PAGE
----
Monday, January 6, 2014

Chapter 11: Skin Analysis

1. All skin types are genetic.

2. The five skin types are: dry, normal, combination, oily, and sensitive.

3. The difference between dehydrated skin and dry skin is that dehydrated skin lacks water, and dry skin lacks oil.

4. The Fitzpatrick scale is a scale used to measure the skin type's ability to tolerate sun exposure.

5. Six of the most common skin conditions are:
  • adult acne
  • actinic aging from sun damage
  • problems from hormonal fluctuations
  • dehydration
  • pigmentation disorders
  • rosacea.
6. A skin condition is different from a skin type because it is affected by both internal and external factors, and is not just a result of our genetic makeup.

7. Some internal factors affecting the skin are free radicals in the body, genetics, stress, lack of exercise, lack of sleep, medications, dehydration, vitamin deficiency, improper nutrition, alcohol, caffeine, and hormones.

8. Some external factors affecting the skin are sun damage, environmental exposure, humidity, poor maintenance and care, misuse of products or treatments, and allergies.

9. Some healthy habits for the skin include: avoiding the sun and wearing sunscreen, using proper ingredients, a good diet, vitamins, water intake, exercise, and positive thinking.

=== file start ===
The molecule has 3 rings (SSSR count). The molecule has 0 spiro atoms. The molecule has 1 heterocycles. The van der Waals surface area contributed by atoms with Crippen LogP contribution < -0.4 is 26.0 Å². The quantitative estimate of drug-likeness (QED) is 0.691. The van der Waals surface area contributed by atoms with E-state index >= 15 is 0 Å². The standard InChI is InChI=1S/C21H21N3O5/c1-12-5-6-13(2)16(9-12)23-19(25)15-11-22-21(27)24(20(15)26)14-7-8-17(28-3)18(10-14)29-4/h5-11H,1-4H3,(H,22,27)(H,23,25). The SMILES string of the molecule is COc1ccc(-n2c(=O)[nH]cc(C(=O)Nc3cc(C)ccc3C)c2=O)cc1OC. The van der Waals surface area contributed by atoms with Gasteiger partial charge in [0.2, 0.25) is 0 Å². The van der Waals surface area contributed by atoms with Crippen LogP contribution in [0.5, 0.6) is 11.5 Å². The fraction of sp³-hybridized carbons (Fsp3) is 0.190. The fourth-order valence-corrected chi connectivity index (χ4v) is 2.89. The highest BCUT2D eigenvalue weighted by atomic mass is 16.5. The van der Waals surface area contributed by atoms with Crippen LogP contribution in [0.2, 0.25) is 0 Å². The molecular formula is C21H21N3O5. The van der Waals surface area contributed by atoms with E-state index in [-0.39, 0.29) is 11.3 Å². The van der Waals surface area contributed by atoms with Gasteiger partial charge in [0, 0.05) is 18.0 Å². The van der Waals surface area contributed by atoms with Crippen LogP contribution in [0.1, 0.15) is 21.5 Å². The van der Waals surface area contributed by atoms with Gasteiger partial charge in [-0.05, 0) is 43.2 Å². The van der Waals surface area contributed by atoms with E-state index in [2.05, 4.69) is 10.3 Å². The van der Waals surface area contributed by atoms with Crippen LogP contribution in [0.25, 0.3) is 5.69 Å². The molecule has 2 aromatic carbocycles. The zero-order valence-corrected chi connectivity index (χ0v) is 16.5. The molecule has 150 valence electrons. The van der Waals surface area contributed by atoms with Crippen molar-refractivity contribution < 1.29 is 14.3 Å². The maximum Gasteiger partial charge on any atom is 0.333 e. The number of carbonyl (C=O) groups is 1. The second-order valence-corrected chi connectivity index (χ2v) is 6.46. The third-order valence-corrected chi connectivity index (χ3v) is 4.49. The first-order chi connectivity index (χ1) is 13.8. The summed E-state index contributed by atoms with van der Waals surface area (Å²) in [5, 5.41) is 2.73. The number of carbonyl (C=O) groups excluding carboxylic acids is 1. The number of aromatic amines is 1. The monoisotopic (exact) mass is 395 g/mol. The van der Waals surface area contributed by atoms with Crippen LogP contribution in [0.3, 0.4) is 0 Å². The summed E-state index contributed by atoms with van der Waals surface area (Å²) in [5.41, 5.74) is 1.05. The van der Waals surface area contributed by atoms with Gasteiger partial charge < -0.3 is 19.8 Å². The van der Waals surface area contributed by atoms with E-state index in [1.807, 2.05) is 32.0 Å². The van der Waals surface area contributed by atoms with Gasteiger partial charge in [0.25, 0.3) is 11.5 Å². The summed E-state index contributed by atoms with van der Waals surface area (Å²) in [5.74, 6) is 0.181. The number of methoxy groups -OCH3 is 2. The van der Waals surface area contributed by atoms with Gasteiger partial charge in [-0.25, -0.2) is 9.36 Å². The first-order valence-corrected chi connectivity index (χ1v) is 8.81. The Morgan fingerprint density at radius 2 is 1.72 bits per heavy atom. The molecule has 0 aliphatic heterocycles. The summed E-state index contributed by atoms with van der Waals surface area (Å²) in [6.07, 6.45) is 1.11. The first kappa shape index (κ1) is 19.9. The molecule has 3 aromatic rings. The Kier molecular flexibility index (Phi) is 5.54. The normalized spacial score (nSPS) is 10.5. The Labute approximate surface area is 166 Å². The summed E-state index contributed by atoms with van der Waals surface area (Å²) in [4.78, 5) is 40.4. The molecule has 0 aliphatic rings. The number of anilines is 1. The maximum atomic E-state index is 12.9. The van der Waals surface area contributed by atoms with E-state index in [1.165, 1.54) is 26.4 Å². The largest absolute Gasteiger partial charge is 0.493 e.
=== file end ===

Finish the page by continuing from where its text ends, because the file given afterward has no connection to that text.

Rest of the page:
10. The main cause of premature extrinsic aging is sun exposure.

11. The difference between UVA rays and UVB rays is that UVA rays have longer wavelengths that penetrate deeper into the dermis then UVB rays. UVA rays are also less energetic and affect the dermis, collagen, and elastin. They can also cause DNA damage leading to skin cancer. UVB rays are the main cause of sunburns and skin cancers.

12. Five contradictions for skin treatments are:
  • Use of Accutane or any skin-thinning or exfoliating drug.
  • Pregnancy
  • Metal bone pins or plates in the body.
  • Pacemakers or heart irregularities.
  • Autoimmune diseases or diabetes.

13. The steps to a skin analysis are:

Preparation- prepare the bed and room. Set out the supplies and products on a sanitary maintenance area (SMA). Preparing the client and cover the hair.

Procedure- look briefly at the clients skin with your naked eye or magnifying light. Cleanse the skin. Use a magnifying light to examine the skin more thoroughly. Look closely at the client's skin type, and the conditions present and the appearance. Also touch the skin with the fingertips to feel it's texture. Conduct a brief consultation while continuing to analyze with the magnifying lamp. Ask questions relating to the skins appearance and the client's personal health. Discuss what you see with the client. Choose products for treatment and home care. Record the information on the client's chart at the appropriate time.

Clean-up- follow the aseptic procedure to avoid contamination.

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